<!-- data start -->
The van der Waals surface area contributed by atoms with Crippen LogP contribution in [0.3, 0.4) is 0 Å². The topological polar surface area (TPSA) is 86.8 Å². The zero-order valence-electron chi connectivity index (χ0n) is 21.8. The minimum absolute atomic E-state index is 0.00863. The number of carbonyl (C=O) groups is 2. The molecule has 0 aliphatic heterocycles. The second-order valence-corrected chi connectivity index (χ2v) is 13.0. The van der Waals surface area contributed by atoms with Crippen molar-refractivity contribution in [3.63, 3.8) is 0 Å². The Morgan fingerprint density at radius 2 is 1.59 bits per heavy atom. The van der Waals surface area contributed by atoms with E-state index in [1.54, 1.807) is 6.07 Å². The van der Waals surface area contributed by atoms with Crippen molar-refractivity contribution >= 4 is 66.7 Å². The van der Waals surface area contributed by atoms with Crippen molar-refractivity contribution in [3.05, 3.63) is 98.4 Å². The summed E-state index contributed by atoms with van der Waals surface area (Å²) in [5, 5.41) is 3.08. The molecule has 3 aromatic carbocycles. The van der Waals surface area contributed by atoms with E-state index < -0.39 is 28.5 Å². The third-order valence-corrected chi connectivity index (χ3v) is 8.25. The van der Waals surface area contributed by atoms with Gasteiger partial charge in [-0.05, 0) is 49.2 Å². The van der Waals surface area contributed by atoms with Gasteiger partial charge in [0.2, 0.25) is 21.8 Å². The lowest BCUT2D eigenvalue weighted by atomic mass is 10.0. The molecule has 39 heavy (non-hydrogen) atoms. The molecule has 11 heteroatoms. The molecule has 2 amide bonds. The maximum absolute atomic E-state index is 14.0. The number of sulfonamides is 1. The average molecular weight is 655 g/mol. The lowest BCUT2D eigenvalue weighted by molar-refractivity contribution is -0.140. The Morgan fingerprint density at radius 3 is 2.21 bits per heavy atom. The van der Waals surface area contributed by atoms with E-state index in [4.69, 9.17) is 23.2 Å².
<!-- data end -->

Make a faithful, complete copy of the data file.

The van der Waals surface area contributed by atoms with Crippen LogP contribution in [0.3, 0.4) is 0 Å². The topological polar surface area (TPSA) is 86.8 Å². The zero-order valence-electron chi connectivity index (χ0n) is 21.8. The minimum absolute atomic E-state index is 0.00863. The number of carbonyl (C=O) groups is 2. The molecule has 0 aliphatic heterocycles. The second-order valence-corrected chi connectivity index (χ2v) is 13.0. The van der Waals surface area contributed by atoms with Crippen molar-refractivity contribution in [3.63, 3.8) is 0 Å². The Morgan fingerprint density at radius 2 is 1.59 bits per heavy atom. The van der Waals surface area contributed by atoms with E-state index in [1.54, 1.807) is 6.07 Å². The van der Waals surface area contributed by atoms with Crippen molar-refractivity contribution >= 4 is 66.7 Å². The van der Waals surface area contributed by atoms with Crippen molar-refractivity contribution in [3.05, 3.63) is 98.4 Å². The summed E-state index contributed by atoms with van der Waals surface area (Å²) in [5, 5.41) is 3.08. The molecule has 3 aromatic carbocycles. The van der Waals surface area contributed by atoms with E-state index < -0.39 is 28.5 Å². The third-order valence-corrected chi connectivity index (χ3v) is 8.25. The van der Waals surface area contributed by atoms with Gasteiger partial charge in [-0.05, 0) is 49.2 Å². The van der Waals surface area contributed by atoms with Gasteiger partial charge in [0.2, 0.25) is 21.8 Å². The lowest BCUT2D eigenvalue weighted by atomic mass is 10.0. The molecule has 39 heavy (non-hydrogen) atoms. The molecule has 11 heteroatoms. The molecule has 2 amide bonds. The maximum absolute atomic E-state index is 14.0. The number of sulfonamides is 1. The average molecular weight is 655 g/mol. The lowest BCUT2D eigenvalue weighted by molar-refractivity contribution is -0.140. The Morgan fingerprint density at radius 3 is 2.21 bits per heavy atom. The van der Waals surface area contributed by atoms with E-state index in [4.69, 9.17) is 23.2 Å².